I really enjoyed this unusual book, a Booker Prize winner back in 1984, which was recommended to me for my reading list this year.
It tells the story of Kere, a woman who lives in a tower and has distanced herself from other people, especially her family. But she finds herself drawn out of herself, albeit reluctantly, when a young boy bursts into her life, a mute with a mysterious past, and the child’s adopted father, a man with a past and secrets of his own.
The book is written in an unusual style. It’s a bit dreamlike, and doesn’t stick to the rules of punctuation, but don’t let that put you off, it’s a flowing read, rather than a regimented one. It feels poetic and often introspective, much like it’s characters are. I loved the way that the landscape and lifestyle are evoked, and the three core characters are all different, but loners, outsiders. They’re interesting. Their inability to communicate or even recognise their feelings is quite sad, whilst the oddness of their relationship to each other and the sweetness of that, as well as the violence when words fail, is bittersweet.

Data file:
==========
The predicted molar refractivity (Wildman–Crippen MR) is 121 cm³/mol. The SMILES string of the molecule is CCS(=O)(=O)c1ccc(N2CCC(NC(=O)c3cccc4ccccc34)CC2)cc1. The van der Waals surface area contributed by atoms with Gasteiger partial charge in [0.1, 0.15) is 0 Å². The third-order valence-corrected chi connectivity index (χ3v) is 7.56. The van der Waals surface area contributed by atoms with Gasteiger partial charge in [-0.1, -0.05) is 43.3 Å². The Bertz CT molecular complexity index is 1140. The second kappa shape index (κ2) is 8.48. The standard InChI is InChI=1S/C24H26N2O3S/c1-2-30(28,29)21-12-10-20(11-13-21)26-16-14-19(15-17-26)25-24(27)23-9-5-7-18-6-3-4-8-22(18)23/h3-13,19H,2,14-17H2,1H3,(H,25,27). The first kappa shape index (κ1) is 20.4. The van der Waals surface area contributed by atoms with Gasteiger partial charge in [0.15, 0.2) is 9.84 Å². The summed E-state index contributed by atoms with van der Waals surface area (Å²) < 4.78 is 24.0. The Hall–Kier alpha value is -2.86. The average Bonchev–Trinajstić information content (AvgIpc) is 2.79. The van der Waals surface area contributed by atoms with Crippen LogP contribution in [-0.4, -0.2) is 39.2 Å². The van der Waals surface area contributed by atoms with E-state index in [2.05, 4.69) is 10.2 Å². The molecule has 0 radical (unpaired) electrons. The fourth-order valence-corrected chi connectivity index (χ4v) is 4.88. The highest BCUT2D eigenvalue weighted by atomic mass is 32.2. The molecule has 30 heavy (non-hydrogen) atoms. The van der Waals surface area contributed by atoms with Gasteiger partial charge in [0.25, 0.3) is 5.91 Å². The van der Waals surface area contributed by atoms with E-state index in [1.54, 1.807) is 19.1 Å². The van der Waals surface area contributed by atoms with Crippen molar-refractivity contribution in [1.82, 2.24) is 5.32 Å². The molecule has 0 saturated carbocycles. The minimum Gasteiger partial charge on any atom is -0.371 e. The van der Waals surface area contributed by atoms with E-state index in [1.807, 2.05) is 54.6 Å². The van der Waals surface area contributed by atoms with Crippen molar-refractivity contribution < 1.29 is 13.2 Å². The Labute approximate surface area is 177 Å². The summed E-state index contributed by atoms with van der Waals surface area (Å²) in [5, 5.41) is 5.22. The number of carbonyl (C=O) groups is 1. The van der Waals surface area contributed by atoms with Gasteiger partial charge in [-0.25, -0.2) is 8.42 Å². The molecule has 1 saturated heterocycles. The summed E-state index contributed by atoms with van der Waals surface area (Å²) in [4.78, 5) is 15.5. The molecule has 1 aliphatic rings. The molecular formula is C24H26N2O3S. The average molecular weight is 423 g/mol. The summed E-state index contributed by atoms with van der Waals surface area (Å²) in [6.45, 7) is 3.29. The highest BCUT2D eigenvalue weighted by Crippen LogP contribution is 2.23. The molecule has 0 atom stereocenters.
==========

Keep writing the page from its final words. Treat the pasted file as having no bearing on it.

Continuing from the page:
Each of them is on a spiralling inner journey, but none of them can quite figure out the way through.
I found the constant drinking and smoking kind of amusing. These are nice but dysfunctional people, and yet heavy drinking, smoking, child abuse are also common aspects of life in many communities. The fact that they let the child drink and smoke, as well as the amount of time he skips school… well, just read it. It’s kind of fascinating.
It’s an unusual and thought provoking book, and although it was often sad, I did really enjoy reading it. I’m glad that it was recommended or I probably wouldn’t have come across it!
Read It If: you’ve ever felt like an outsider and just wanted to be alone, or if you’ve felt like you couldn’t make yourself heard. Touching.